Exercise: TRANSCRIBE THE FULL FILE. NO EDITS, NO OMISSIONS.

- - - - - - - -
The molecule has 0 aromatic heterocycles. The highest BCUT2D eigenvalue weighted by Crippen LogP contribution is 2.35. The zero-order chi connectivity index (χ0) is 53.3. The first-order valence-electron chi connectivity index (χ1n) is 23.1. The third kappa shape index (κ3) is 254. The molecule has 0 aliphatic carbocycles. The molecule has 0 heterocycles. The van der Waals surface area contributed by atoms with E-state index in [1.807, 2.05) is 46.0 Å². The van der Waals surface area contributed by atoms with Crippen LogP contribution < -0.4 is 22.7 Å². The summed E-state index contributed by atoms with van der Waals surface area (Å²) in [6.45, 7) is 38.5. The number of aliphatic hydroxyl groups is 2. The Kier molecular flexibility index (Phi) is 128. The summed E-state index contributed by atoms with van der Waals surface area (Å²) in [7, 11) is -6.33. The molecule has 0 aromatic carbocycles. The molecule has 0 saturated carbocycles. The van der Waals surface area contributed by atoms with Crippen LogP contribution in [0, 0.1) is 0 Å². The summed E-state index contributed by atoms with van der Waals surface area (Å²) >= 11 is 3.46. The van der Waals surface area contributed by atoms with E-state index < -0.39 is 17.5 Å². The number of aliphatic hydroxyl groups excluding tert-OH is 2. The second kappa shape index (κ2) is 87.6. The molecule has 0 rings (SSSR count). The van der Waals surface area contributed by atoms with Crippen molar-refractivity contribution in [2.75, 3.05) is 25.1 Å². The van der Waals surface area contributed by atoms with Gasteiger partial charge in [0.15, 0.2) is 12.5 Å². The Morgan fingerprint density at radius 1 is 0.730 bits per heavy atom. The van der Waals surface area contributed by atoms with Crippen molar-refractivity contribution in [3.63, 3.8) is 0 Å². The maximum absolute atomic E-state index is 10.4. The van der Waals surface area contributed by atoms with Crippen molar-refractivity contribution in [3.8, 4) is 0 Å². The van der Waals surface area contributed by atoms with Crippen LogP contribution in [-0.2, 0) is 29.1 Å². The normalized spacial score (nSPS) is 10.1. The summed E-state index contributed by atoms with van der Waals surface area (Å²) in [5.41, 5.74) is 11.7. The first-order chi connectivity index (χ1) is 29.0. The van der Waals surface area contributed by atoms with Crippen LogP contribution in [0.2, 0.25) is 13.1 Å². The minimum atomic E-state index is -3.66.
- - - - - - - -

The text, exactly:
The molecule has 0 aromatic heterocycles. The highest BCUT2D eigenvalue weighted by Crippen LogP contribution is 2.35. The zero-order chi connectivity index (χ0) is 53.3. The first-order valence-electron chi connectivity index (χ1n) is 23.1. The third kappa shape index (κ3) is 254. The molecule has 0 aliphatic carbocycles. The molecule has 0 heterocycles. The van der Waals surface area contributed by atoms with E-state index in [1.807, 2.05) is 46.0 Å². The van der Waals surface area contributed by atoms with Crippen LogP contribution < -0.4 is 22.7 Å². The summed E-state index contributed by atoms with van der Waals surface area (Å²) in [6.45, 7) is 38.5. The number of aliphatic hydroxyl groups is 2. The Kier molecular flexibility index (Phi) is 128. The summed E-state index contributed by atoms with van der Waals surface area (Å²) in [7, 11) is -6.33. The molecule has 0 aromatic carbocycles. The molecule has 0 saturated carbocycles. The van der Waals surface area contributed by atoms with Crippen LogP contribution in [0, 0.1) is 0 Å². The summed E-state index contributed by atoms with van der Waals surface area (Å²) >= 11 is 3.46. The van der Waals surface area contributed by atoms with E-state index < -0.39 is 17.5 Å². The number of aliphatic hydroxyl groups excluding tert-OH is 2. The second kappa shape index (κ2) is 87.6. The molecule has 0 rings (SSSR count). The van der Waals surface area contributed by atoms with Crippen molar-refractivity contribution in [2.75, 3.05) is 25.1 Å². The van der Waals surface area contributed by atoms with Gasteiger partial charge in [0.15, 0.2) is 12.5 Å². The Morgan fingerprint density at radius 1 is 0.730 bits per heavy atom. The van der Waals surface area contributed by atoms with Crippen molar-refractivity contribution in [3.63, 3.8) is 0 Å². The maximum absolute atomic E-state index is 10.4. The van der Waals surface area contributed by atoms with Crippen molar-refractivity contribution in [3.8, 4) is 0 Å². The van der Waals surface area contributed by atoms with Crippen LogP contribution in [-0.2, 0) is 29.1 Å². The normalized spacial score (nSPS) is 10.1. The summed E-state index contributed by atoms with van der Waals surface area (Å²) in [5.41, 5.74) is 11.7. The first-order chi connectivity index (χ1) is 29.0. The van der Waals surface area contributed by atoms with Crippen LogP contribution in [0.2, 0.25) is 13.1 Å². The minimum atomic E-state index is -3.66.